How To Avoid Common Pitfalls When Hiring a Public Relations Agency

By Mary Gendron Senior Vice President / Managing Director, Eric Mower & Associates | October 28, 2008

The process of selecting a public relations agency is the business equivalent of embarking upon courtship and marriage. You look for the spark of romance from the very beginning, yet you desire reassurance that the relationship can be sustained over time. Finding the right balance of attraction, substance and compatibility is key. If you approach it with eyes wide open, there's a better chance of the relationship working over the long haul.

Although it's best to approach your agency search in a positive frame of mind, it may be useful to briefly consider common pitfalls so you can avoid mistakes others have made in the process. To wit:

Let's take a look at how to address each pitfall so you can approach your agency search with confidence that you'll make the right match.

Choosing an agency that is the wrong size for you

In public relations, as in many other aspects of business, size does matter. If you choose an agency that is too large, your account may lack importance in the overall scheme of that agency's business. If the agency is too small, your needs may be underserved.

In assessing which agencies to invite to the table to talk, do some research in advance. In addition to seeking referrals from trusted industry peers (highly recommended), find out as much as you can about each agency prior to approaching it. The agency's website is a good place to start. If you have a small business and the proposed agency lists mostly FORTUNE 100 accounts among its client experience, then it's probably too big for you. Your account will be assessed in terms of budget first, content second. You don't want to be the smallest account in a large agency because you will likely be disappointed by the quantity of service rendered and the experience level of the account team. Resist the temptation to go with a big brand name if it doesn't pass the size test.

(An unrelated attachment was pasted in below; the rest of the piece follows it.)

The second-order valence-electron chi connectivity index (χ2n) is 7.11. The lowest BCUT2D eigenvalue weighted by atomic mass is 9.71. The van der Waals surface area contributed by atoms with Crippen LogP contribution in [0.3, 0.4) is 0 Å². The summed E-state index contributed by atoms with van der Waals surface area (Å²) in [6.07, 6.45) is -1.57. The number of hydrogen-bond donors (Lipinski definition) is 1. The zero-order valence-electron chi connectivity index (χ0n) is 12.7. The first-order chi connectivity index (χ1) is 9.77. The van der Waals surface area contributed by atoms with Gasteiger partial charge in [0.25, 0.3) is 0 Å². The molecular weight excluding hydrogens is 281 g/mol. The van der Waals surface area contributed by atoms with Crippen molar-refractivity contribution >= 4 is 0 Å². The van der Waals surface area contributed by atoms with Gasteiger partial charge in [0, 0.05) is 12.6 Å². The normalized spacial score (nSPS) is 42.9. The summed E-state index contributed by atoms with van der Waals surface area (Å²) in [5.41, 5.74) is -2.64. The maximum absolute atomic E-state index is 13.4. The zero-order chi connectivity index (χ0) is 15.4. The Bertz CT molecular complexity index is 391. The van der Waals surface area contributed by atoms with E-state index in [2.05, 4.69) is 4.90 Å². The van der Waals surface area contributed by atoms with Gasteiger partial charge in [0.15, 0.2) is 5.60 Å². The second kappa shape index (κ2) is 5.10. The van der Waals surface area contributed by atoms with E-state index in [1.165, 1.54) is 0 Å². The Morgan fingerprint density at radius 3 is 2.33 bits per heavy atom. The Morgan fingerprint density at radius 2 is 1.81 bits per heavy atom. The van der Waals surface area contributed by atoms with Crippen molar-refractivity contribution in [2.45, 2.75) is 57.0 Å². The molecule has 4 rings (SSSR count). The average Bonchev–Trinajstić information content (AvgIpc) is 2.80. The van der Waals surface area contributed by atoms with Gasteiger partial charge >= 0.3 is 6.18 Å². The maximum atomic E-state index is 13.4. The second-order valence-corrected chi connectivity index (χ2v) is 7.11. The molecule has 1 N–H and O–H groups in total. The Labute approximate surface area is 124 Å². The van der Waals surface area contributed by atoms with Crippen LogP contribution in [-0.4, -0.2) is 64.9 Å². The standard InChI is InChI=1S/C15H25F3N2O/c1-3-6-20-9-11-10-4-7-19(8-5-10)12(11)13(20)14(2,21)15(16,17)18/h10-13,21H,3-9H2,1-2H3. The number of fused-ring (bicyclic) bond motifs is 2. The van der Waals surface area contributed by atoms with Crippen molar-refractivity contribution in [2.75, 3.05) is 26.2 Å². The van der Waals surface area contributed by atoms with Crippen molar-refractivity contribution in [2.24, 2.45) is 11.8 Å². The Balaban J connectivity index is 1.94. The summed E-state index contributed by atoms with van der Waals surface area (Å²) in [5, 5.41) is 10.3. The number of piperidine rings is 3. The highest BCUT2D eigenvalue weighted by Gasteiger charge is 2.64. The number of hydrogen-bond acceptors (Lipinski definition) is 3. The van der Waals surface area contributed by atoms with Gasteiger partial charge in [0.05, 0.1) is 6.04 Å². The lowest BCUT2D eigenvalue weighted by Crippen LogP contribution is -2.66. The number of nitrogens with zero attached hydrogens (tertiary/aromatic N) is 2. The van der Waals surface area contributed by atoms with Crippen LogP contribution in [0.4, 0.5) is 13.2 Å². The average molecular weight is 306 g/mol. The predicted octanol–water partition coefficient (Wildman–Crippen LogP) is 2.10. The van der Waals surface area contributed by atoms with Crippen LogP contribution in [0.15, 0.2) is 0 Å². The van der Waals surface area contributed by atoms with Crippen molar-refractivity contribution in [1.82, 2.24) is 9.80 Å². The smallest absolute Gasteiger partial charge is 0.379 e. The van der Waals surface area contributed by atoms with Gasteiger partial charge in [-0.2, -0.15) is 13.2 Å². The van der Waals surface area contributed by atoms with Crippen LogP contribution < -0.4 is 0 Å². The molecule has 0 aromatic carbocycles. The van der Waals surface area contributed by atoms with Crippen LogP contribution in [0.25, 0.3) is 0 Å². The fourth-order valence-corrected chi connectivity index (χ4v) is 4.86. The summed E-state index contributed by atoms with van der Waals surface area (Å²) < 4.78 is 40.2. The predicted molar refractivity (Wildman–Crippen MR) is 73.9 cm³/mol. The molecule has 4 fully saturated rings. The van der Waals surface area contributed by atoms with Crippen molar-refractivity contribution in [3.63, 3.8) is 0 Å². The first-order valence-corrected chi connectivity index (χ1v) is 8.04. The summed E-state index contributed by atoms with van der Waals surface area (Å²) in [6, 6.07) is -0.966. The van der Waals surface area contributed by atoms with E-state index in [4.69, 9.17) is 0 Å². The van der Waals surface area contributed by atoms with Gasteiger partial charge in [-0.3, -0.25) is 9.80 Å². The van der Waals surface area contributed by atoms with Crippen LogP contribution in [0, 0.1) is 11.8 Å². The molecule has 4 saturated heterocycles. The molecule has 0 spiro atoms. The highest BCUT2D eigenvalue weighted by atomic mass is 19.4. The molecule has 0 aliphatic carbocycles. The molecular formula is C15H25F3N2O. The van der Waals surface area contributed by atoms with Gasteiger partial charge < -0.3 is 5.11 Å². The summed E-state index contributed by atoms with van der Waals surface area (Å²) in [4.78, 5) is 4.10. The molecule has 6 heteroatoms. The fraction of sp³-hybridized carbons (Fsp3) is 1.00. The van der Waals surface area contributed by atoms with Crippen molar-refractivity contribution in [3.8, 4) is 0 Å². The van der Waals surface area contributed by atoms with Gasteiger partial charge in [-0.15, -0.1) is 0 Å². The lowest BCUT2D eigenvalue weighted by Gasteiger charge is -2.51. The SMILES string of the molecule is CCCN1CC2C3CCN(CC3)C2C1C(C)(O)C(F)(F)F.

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In a recent global consumers report, 97% of the participants said that customer service is a major factor in their loyalty to a brand, and 76% said they view customer service as the true test of how much a company values them. And since there is no industry more reliant on customer satisfaction than the hotel industry, managers must be unrelenting in their determination to hire, train and empower the very best people, and to create a culture of exceptional customer service within their organization. Of course, this begins with hiring the right people. There are people who are naturally service-oriented; people who are warm, empathetic, enthusiastic, pleasant, thoughtful and optimistic; people who take pride in their ability to solve problems for the hotel guests they are serving. Then, those same employees must be empowered to solve problems using their own judgment, without having to track down a manager to do it. This is how seamless problem solving and conflict resolution are achieved in guest service. This willingness to empower employees is part of creating a Culture of Yes within an organization.  The goal is to create an environment in which everyone is striving to say “Yes”, rather than figuring out ways to say, “No”. It is essential that this attitude be instilled in all frontline, customer-facing, employees. Finally, in order to ensure that the hotel can generate a consistent level of performance across a wide variety of situations, management must also put in place well-defined systems and standards, and then educate their employees about them. Every employee must be aware of and responsible for every standard that applies in their department. The April issue of the Hotel Business Review will document what some leading hotels are doing to cultivate and manage guest satisfaction in their operations.